Original Article

Behavioral Ecology and Sociobiology

, Volume 61, Issue 1, pp 151-161

First online:

Paying for information: partial loads in central place foragers

  • A. DornhausAffiliated withEcology and Evolutionary Biology, University of ArizonaSchool of Biological Sciences, University of Bristol Email author 
  • , E. J. CollinsAffiliated withDepartment of Mathematics, University of Bristol
  • , F.-X. Dechaume-MoncharmontAffiliated withSchool of Biological Sciences, University of Bristol
  • , A. I. HoustonAffiliated withSchool of Biological Sciences, University of Bristol
  • , N. R. FranksAffiliated withSchool of Biological Sciences, University of Bristol
  • , J. M. McNamaraAffiliated withDepartment of Mathematics, University of Bristol

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Information about food sources can be crucial to the success of a foraging animal. We predict that this will influence foraging decisions by group-living foragers, which may sacrifice short-term foraging efficiency to collect information more frequently. This result emerges from a model of a central-place forager that can potentially receive information on newly available superior food sources at the central place. Such foragers are expected to return early from food sources, even with just partial loads, if information about the presence of sufficiently valuable food sources is likely to become available. Returning with an incomplete load implies that the forager is at that point not achieving the maximum possible food delivery rate. However, such partial loading can be more than compensated for by an earlier exploitation of a superior food source. Our model does not assume cooperative foraging and could thus be used to investigate this effect for any social central-place forager. We illustrate the approach using numerical calculations for honeybees and leafcutter ants, which do forage cooperatively. For these examples, however, our results indicate that reducing load confers minimal benefits in terms of receiving information. Moreover, the hypothesis that foragers reduce load to give information more quickly (rather than to receive it) fits empirical data from social insects better. Thus, we can conclude that in these two cases of social-insect foraging, efficient distribution of information by successful foragers may be more important than efficient collection of information by unsuccessful ones.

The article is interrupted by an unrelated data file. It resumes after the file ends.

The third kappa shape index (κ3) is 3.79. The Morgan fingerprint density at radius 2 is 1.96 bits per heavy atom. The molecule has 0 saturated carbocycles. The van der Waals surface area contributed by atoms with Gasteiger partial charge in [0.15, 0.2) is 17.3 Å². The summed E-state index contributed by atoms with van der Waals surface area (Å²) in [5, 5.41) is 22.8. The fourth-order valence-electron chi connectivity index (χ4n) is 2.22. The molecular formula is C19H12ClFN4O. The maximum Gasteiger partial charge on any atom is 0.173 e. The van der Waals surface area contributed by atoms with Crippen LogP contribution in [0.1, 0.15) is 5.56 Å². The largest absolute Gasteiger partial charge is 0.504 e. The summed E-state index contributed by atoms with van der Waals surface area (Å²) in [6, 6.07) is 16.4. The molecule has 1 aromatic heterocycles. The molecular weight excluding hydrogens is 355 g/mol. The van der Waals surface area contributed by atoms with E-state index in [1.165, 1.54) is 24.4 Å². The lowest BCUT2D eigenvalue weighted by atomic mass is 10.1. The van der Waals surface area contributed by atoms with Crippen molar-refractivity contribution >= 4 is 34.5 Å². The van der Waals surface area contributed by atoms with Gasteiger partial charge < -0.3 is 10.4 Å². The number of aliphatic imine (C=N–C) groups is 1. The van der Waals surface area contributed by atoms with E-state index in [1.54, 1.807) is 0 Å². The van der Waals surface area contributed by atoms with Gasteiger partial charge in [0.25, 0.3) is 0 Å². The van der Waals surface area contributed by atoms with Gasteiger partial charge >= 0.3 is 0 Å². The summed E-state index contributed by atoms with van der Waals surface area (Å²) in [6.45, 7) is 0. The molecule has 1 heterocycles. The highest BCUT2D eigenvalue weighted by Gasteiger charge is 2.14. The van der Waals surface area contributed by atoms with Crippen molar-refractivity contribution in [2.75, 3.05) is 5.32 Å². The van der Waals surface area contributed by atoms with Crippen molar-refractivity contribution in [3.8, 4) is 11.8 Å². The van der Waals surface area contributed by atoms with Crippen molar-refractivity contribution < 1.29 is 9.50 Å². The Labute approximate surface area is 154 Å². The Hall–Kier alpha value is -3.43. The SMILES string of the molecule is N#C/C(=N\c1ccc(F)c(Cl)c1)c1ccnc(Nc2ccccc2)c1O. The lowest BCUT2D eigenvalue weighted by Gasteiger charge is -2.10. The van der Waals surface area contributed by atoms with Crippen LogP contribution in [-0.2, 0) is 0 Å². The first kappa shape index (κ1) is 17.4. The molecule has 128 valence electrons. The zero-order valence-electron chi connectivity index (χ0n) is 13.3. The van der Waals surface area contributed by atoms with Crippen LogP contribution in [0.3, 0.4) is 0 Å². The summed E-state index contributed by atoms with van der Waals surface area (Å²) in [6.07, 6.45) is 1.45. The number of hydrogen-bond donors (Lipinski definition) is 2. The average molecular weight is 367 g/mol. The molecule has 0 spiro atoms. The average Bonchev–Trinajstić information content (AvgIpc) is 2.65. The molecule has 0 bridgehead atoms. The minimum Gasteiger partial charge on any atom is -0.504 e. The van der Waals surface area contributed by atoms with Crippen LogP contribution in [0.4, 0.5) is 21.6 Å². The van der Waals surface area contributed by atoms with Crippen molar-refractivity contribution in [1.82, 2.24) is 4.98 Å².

Central place foraging Information center Recruitment Partial loads Honeybees Apis mellifera